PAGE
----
Alexandre O. Philippe has steadily become one of the most devoted contemporary chroniclers of silver screen dreamworlds. The roots of the filmmaker’s movie obsessions can be found in The People vs. George Lucas and Doc of the Dead, but the major turning point was 78/52, in which Alfred Hitchcock’s Psycho — and especially the mythology, allure and impact surrounding the shower scene — received an illuminating and entertaining reading that blended internet-era geekery/fandom with university-level film studies. Since then, Philippe has continued to develop a confident storytelling voice somewhere between the accessibility of Laurent Bouzereau and Jamie Benning and the erudition of Mark Rappaport and Thom Andersen.
Lynch/Oz, which premiered this week at Tribeca, contemplates the intersection of The Wizard of Oz and the filmography of David Lynch. Longtime fans of the American director will need no convincing to seek out this latest look at their idol, but cinephiles of all stripes will discover that Philippe is not shy about going big. In other words, come for Lynch and stay for the feverish celluloid love lessons that reach far beyond DKL’s oeuvre. Lynch/Oz weaves together dozens of movies in an intertextual kaleidoscope. From Star Wars, It’s a Wonderful Life and Gone with the Wind to The Brain From Planet Arous, I Wake Up Screaming and Under the Rainbow, Philippe can stitch like Arachne.
The director divides Lynch/Oz into six chapters, each tagged with an enticing one-word title (“Wind,” “Membranes,” “Kindred,” “Multitudes,” “Judy” and “Dig”) and hosted by an offscreen admirer of Lynch. Veteran film critic Amy Nicholson sets the stage with observations on the meaning and mystery of the breezes and gales that can blow audiences from the known and familiar to the dark and dangerous. Nicholson says, “I think if there is a driving question, or driving goal that really connects David Lynch in all of his films, it is that nothing should be taken for granted and that nothing is exactly what it is.” She initializes her argument by pointing out that the sound of wind that opens The Wizard of Oz is made by human voices. It works.
Speculative documentarian Rodney Ascher begins his section with some thoughts on Back to the Future, which Philippe split-screens with rhyming shots from The Wizard of Oz. The director uses this technique to great effect throughout the entirety of Lynch/Oz, suggesting that the 1939 text, via the repetition of repertory theatrical bookings and annual television screenings, enjoys a monumental influence that goes far beyond the homages and references in Lynch. Philippe’s own maximalism aligns perfectly with Ascher’s note that “The idea of going on a great journey, extending yourself beyond your comfort level — it’s a story that’s what? Three-quarters of American movies?”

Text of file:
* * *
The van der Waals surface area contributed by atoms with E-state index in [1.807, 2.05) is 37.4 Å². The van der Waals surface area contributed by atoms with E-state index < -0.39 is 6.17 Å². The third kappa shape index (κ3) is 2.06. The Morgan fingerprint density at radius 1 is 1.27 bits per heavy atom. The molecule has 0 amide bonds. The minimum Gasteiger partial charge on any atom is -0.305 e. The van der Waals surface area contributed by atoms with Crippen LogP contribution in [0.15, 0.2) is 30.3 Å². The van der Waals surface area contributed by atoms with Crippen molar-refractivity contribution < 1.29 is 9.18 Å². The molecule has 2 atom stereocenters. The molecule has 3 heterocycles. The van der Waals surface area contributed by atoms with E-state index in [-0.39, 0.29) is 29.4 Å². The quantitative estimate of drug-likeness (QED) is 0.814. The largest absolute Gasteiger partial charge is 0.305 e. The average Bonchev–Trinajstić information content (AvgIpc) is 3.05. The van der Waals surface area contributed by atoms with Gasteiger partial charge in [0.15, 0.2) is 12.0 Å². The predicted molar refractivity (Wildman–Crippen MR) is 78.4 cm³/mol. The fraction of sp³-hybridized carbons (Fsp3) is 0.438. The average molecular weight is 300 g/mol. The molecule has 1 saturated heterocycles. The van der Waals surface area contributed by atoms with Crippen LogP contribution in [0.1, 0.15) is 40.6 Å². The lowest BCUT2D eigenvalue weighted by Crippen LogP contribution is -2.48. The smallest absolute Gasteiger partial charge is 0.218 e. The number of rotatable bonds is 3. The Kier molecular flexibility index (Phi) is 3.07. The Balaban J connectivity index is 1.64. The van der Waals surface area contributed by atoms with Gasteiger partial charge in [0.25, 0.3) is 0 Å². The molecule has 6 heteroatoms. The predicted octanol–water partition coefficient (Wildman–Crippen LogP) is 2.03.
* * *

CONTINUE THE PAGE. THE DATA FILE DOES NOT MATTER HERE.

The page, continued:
Ascher declares that The Miracle Worker feels like “an early, lost David Lynch film.” The similarities between the dinner scene in Arthur Penn’s 1962 movie and Henry’s visit to Mary X’s house in Eraserhead are marked by what Ascher (like so many Lynch scholars) identifies as the contrast of the comic and the horrifying. Later, in the chapter featuring creative partners Justin Benson and Aaron Moorhead, the filmmakers maintain that Lynch’s use of doppelgangers — yet another ingredient from The Wizard of Oz — interrogates the false nostalgia that everything was better in mid-20th century America.
The brutal treatment of women in the films of Lynch, so often decried as misogyny, could be — according to Benson and Moorhead — the opposite; a kind of stealth feminism, a working through the ways in which patriarchal systems have destroyed women. Benson and Moorhead use Blue Velvet as a prime example, claiming that the movie addresses the issue through Jeffrey Beaumont’s discovery of something terrible he had no idea even existed. Their consideration of how Lynch stylizes characters and/or costumes after iconic personalities like Marlon Brando, Elvis Presley, Humphrey Bogart, Jayne Mansfield, Marilyn Monroe and Bettie Page presents the subject as a “populist surrealist,” an appellation that could just as readily describe The Wizard of Oz.
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Filmmaker Karyn Kusama particularly appreciates Lynch’s interaction with the meta-story of The Wizard of Oz, as illustrated in the betrayal and tragedy of Judy Garland by the motion picture industry. Kusama’s thesis, that Lynch is always telling the story outside the story, is arguably the most perceptive in the whole film. Her breakdown of Betty’s contrasting auditions in Mulholland Dr. exemplifies what Kusama pinpoints as the quintessence of Lynch: multiple realities/multiple interpretations “as the rule, not the exception — a multiplicity of possibilities.”
Lynch is my favorite living filmmaker, perhaps my most cherished filmmaker of any era, so I acknowledge my bias in this Lynch/Oz review. But Philippe strikes a balance between the mesmerizing, endlessly fascinating constructions of the David Lynch Cinematic Universe and the durability of the powerful spell on moviemaking enjoyed for decades by The Wizard of Oz. I love the freedom that Philippe gives to his interview subjects to scamper down their own respective rabbit holes (John Waters and David Lowery are the other two who bring some real gifts to the party). And whether the references are as overt as those in Wild at Heart or are integrated with a lighter touch, when it comes to David Lynch, there’s no place like home.
Greg Carlson (@gcarlson1972) is a professor of communication studies and the director of the interdisciplinary film studies minor program at Concordia College in Moorhead, Minnesota. He is also the film editor of the High Plains Reader, where his writing has appeared since 1997.